A smart contract is a computer code running on top of a blockchain containing a set of rules under which the parties to that smart contract agree to interact with each other. If and when the pre-defined rules are met, the agreement is automatically enforced. The smart contract code facilitates, verifies, and enforces the negotiation or performance of an agreement or transaction. It is the simplest form of decentralized automation.
It is a mechanism involving digital assets and two or more parties, where some or all of the parties deposit assets into the smart contract, and the assets automatically get redistributed among those parties according to a formula based on certain data, which is not known at the time of contract initiation.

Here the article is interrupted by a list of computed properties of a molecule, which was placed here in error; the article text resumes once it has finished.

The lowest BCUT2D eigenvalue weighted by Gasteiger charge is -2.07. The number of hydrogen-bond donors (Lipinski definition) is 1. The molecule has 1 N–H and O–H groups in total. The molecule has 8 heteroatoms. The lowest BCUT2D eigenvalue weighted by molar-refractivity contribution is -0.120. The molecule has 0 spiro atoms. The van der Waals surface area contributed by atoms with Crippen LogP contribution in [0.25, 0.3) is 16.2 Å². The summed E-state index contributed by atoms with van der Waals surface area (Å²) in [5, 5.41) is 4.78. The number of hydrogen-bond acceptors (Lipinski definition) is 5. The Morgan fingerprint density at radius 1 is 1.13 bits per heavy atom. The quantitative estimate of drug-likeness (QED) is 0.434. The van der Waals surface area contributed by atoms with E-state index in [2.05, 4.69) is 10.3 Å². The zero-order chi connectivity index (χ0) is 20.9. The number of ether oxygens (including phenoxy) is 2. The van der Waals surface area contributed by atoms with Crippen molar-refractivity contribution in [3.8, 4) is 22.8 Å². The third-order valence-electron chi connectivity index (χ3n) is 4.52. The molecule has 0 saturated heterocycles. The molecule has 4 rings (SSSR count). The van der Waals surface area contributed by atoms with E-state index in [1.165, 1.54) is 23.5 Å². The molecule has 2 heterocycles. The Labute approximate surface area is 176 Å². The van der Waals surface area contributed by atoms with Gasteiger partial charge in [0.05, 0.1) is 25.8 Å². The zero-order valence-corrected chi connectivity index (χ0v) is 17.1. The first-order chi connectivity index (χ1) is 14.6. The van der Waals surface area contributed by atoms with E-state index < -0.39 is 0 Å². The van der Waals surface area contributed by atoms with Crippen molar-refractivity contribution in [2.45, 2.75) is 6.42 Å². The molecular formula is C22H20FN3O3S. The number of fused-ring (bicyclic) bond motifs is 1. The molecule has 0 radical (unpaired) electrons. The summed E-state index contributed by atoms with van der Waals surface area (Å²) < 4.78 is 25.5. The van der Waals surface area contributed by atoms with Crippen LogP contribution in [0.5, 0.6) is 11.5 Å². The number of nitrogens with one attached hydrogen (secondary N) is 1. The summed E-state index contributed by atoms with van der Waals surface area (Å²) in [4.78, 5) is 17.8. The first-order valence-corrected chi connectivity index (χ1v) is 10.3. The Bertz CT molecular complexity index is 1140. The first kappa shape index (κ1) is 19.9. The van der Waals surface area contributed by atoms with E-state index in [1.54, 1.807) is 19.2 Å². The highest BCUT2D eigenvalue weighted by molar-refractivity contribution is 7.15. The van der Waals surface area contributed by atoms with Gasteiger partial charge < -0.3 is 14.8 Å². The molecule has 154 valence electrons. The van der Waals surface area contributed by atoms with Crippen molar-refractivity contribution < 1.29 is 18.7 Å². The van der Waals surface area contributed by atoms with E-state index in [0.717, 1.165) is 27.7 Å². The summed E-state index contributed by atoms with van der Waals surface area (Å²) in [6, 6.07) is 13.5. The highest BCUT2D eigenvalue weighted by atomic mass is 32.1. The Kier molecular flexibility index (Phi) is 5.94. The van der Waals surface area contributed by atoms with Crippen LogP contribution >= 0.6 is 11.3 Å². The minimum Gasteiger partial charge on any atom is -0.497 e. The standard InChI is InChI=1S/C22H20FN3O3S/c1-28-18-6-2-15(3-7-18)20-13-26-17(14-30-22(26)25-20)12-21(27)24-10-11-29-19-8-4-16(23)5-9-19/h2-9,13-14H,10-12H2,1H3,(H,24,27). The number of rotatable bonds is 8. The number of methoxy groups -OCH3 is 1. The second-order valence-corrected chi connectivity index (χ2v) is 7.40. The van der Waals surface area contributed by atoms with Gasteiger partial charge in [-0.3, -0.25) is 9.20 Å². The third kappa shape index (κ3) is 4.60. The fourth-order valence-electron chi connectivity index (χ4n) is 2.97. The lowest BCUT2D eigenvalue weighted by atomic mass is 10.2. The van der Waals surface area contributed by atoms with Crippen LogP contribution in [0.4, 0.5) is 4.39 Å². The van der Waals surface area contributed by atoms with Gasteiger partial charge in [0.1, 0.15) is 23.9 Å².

The term smart contract is a bit unfortunate since a smart contract is neither smart nor is it to be confused with a legal contract.
- A smart contract can only be as smart as the people coding taking into account all available information at the time of coding.
- While smart contracts have the potential to become legal contracts if certain conditions are met, they should not be confused with legal contracts accepted by courts and or law enforcement. However, we will probably see a fusion of legal contracts and smart contracts emerge over the next few years as the technology becomes more mature and widespread and legal standards are adopted.